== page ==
It’s the brilliant colors and otherworldly shapes of the Dominican insects that catch the eye and draw a viewer in. It’s the alien forms magnified for all to see clearly that keeps one standing before the images hung at the Cambridge Multicultural Arts Center, studying them. The digital images are one-third of the center’s show “Tre: Dominican Contemporaneity,” which is the result of a collaboration by three Dominican artists, sociologist Soraya Arecena, and Harvard entomologist Brian D. Farrell, professor of biology and curator of entomology in the Museum of Comparative Zoology (MCZ).
Farrell’s images are just the tip of a digital iceberg, a growing catalog of the Dominican Republic’s insect life that Dominican and Harvard students have been compiling for four years and that stands now at 40,000 images representing 6,000 species.
“This is the front end of a growing encyclopedia of life of the Dominican Republic,” said Farrell on a walk-through of the gallery.
Farrell’s project to catalog Dominican biodiversity began with a student field trip in his insect biology course in 2002. Students on that excursion fogged trees and collected the insects that fell onto cloth sheets slung below. The students helped identify 500 insects, including many new species, which were then digitally scanned and entered into a database.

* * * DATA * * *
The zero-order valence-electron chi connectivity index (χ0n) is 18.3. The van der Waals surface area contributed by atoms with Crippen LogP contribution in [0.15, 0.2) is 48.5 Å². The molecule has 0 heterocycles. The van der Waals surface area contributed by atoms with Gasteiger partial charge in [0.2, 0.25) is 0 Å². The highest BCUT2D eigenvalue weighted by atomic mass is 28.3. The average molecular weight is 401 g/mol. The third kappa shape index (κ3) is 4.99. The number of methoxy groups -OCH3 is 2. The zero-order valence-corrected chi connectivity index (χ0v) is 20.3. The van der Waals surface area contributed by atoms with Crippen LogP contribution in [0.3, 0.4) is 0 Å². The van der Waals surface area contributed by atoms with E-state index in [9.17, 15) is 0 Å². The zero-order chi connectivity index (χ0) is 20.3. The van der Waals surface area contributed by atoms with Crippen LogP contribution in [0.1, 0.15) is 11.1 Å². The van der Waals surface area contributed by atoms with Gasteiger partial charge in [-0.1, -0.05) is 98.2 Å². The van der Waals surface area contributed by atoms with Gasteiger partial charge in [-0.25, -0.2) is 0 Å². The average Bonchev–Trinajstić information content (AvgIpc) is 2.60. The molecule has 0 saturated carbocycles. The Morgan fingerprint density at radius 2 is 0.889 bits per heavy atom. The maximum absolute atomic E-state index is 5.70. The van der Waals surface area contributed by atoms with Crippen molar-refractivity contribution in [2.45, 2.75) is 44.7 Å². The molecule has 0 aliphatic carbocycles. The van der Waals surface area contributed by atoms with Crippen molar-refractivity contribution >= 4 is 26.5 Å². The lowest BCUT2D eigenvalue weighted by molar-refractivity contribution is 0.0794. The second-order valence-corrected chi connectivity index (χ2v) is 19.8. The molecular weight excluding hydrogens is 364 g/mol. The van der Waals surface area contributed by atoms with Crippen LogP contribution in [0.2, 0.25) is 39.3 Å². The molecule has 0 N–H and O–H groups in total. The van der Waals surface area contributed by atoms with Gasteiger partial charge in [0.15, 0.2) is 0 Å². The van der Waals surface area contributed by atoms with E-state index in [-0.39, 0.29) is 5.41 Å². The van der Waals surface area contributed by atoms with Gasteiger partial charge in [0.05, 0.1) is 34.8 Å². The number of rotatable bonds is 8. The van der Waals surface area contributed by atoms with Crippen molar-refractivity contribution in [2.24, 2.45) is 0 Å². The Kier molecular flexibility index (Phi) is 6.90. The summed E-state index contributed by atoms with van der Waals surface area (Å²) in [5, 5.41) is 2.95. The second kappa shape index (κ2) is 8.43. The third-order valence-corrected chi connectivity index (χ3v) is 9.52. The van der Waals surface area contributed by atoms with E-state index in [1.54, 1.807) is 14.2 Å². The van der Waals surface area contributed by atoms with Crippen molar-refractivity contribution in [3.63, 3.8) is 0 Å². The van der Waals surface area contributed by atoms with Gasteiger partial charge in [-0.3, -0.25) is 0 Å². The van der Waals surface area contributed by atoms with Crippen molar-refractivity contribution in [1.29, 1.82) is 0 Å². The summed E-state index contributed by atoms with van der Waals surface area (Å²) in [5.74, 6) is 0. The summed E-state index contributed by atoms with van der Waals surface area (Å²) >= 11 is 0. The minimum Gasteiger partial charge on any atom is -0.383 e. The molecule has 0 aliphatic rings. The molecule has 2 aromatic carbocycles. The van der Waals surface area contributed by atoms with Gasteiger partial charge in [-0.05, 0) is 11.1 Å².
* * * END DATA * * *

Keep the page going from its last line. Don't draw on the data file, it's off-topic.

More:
Since then, Farrell has enlisted a growing corps of both U.S. and Dominican scientists and students from museums and universities in both countries.
The students, directed by the scientists, continue to collect, catalog, and scan insects. They occasionally make significant finds, such as the discovery last year of a citrus tree pest previously unknown in the Dominican Republic and responsible for millions of dollars of losses elsewhere.